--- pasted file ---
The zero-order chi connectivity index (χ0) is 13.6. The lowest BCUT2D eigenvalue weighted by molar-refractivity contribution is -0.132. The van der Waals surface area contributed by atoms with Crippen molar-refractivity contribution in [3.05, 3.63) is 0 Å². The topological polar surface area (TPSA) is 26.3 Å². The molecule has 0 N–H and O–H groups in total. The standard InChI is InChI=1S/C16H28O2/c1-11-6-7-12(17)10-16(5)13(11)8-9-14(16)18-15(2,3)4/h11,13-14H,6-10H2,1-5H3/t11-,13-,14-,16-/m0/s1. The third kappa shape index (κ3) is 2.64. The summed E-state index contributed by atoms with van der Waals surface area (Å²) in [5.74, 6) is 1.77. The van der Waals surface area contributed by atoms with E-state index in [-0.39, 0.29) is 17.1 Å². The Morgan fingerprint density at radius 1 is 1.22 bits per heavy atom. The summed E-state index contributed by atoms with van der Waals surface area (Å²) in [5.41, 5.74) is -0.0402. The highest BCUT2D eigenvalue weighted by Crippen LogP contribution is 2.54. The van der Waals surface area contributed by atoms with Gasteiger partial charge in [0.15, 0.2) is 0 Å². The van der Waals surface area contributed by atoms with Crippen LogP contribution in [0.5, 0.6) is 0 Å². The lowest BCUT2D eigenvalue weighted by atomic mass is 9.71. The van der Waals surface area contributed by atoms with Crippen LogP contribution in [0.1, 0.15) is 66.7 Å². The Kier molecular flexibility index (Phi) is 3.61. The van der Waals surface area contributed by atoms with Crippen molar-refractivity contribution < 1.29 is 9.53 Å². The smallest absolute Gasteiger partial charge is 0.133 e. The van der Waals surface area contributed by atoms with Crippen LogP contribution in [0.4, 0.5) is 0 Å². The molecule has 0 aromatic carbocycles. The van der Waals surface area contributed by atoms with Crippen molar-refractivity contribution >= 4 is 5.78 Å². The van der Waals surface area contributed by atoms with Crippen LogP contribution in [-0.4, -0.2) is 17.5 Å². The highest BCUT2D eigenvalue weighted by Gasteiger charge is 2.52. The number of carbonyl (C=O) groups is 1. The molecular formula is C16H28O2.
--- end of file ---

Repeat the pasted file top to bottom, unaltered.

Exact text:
The zero-order chi connectivity index (χ0) is 13.6. The lowest BCUT2D eigenvalue weighted by molar-refractivity contribution is -0.132. The van der Waals surface area contributed by atoms with Crippen molar-refractivity contribution in [3.05, 3.63) is 0 Å². The topological polar surface area (TPSA) is 26.3 Å². The molecule has 0 N–H and O–H groups in total. The standard InChI is InChI=1S/C16H28O2/c1-11-6-7-12(17)10-16(5)13(11)8-9-14(16)18-15(2,3)4/h11,13-14H,6-10H2,1-5H3/t11-,13-,14-,16-/m0/s1. The third kappa shape index (κ3) is 2.64. The summed E-state index contributed by atoms with van der Waals surface area (Å²) in [5.74, 6) is 1.77. The van der Waals surface area contributed by atoms with E-state index in [-0.39, 0.29) is 17.1 Å². The Morgan fingerprint density at radius 1 is 1.22 bits per heavy atom. The summed E-state index contributed by atoms with van der Waals surface area (Å²) in [5.41, 5.74) is -0.0402. The highest BCUT2D eigenvalue weighted by Crippen LogP contribution is 2.54. The van der Waals surface area contributed by atoms with Gasteiger partial charge in [0.15, 0.2) is 0 Å². The van der Waals surface area contributed by atoms with Crippen LogP contribution in [0.5, 0.6) is 0 Å². The lowest BCUT2D eigenvalue weighted by atomic mass is 9.71. The van der Waals surface area contributed by atoms with Crippen LogP contribution in [0.1, 0.15) is 66.7 Å². The Kier molecular flexibility index (Phi) is 3.61. The van der Waals surface area contributed by atoms with Crippen molar-refractivity contribution < 1.29 is 9.53 Å². The smallest absolute Gasteiger partial charge is 0.133 e. The van der Waals surface area contributed by atoms with Crippen LogP contribution in [0.4, 0.5) is 0 Å². The molecule has 0 aromatic carbocycles. The van der Waals surface area contributed by atoms with Crippen molar-refractivity contribution >= 4 is 5.78 Å². The van der Waals surface area contributed by atoms with Crippen LogP contribution in [-0.4, -0.2) is 17.5 Å². The highest BCUT2D eigenvalue weighted by Gasteiger charge is 2.52. The number of carbonyl (C=O) groups is 1. The molecular formula is C16H28O2.